In late April, a battle that has dragged on for eight years ended abruptly when a Hearing Examiner engaged by the City of Newcastle approved a land use permit for the South Segment of Puget Sound Energy’s “Energize Eastside” project. If you live in Renton or Bellevue, you may have noticed work crews cutting down trees as the company prepares to install taller steel poles to carry very high voltages (230,000 volts) through our neighborhoods. CENSE and residents remain concerned about the impacts on our neighborhood, safety issues, and intrusive construction.
How did this happen?
PSE used a “divide and conquer” strategy, seeking approval for Energize Eastside one city at a time over many years. Normally, a regional project could be approved by a state agency in a single year. Cities do not have electrical engineering professionals on staff and fear legal or financial repercussions from PSE if they do not approve the project.
CENSE had to carefully manage our limited resources to engage experts and legal representation for the Newcastle hearing. We showed conclusively that PSE has not provided data on Eastside electricity consumption – a central question regarding the need for the project. Our experts testified that modern alternatives like batteries and demand response would preserve trees, deliver better year-round reliability, and help meet Washington’s clean energy goals for less total cost.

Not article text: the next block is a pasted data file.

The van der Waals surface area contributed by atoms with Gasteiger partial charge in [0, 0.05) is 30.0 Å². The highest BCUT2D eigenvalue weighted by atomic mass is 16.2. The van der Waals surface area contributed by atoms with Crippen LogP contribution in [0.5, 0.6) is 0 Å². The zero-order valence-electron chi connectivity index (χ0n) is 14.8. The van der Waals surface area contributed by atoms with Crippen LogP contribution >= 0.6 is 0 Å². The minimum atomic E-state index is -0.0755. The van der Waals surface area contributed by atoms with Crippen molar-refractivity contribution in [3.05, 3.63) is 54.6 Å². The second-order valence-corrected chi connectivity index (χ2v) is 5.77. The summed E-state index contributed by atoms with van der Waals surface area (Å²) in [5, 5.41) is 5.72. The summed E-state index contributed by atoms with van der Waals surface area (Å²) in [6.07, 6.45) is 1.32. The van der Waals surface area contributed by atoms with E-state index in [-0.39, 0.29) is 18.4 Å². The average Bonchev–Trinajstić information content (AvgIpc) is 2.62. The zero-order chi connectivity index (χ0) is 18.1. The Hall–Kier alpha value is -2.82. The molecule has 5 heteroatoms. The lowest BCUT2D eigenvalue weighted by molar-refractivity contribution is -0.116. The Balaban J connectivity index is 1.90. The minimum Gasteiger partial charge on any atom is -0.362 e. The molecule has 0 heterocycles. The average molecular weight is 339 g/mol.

However, the Hearing Examiner either dismissed our evidence or claimed he didn’t have authority to consider it. While we believe his conclusion is legally incorrect, we recognize a court appeal would be expensive with no guarantee of success.
What did CENSE accomplish?
Over the past eight years, CENSE has exposed PSE’s lack of transparency and accountability, as well as a disturbing lack of regulatory authority at the Washington Utilities and Transportation Commission.
CENSE maintained our focus on safety, asking the Hearing Examiner to reconsider a clerical error in his decision that would allow PSE to skip an important safety review by the Olympic Pipeline Company. CENSE supports PSE’s aspirational promise, “Safety is our top priority.” Unfortunately, the Hearing Examiner clarified his decision by removing any requirement for safety certification from Olympic. We can now only hope that our homes and loved ones will not be injured as a result of this shortsighted decision.
Later this year, Bellevue and Redmond will hold land use hearings for the North Segment of the project. If successful, PSE would install new poles in Lake Hills, Bridle Trails, and Redmond. CENSE will continue to ask for proof that the project is needed and that safe and attractive alternatives be fairly considered.
Although CENSE always knew it was in a David vs. Goliath battle with PSE, we hoped facts and credible experts could prevail. We have come to understand that the existing approval process makes it practically impossible for citizens to ask reasonable questions or propose alternative solutions when a multi-billion-dollar corporation is heavily invested in its preferred solution.
We see only one plausible solution: change our electricity provider. As you may have heard, there is a campaign to replace PSE with a public utility that is directly accountable to voters. Although the original schedule has been delayed by the pandemic, the initiative has been retargeted for 2023 or 2024. The Tribal Council of the Snoqualmie Tribe recently endorsed the effort, which could ultimately lead to removal of PSE’s dam on the Snoqualmie River. For more information, please see ekc-pud.org.
Challenging the North Segment
CENSE is looking for a few new board members, especially residents living in Bellevue’s Lake Hills or Bridle Trails neighborhoods or Redmond. If you are interested in participating, please send an email to email@example.com.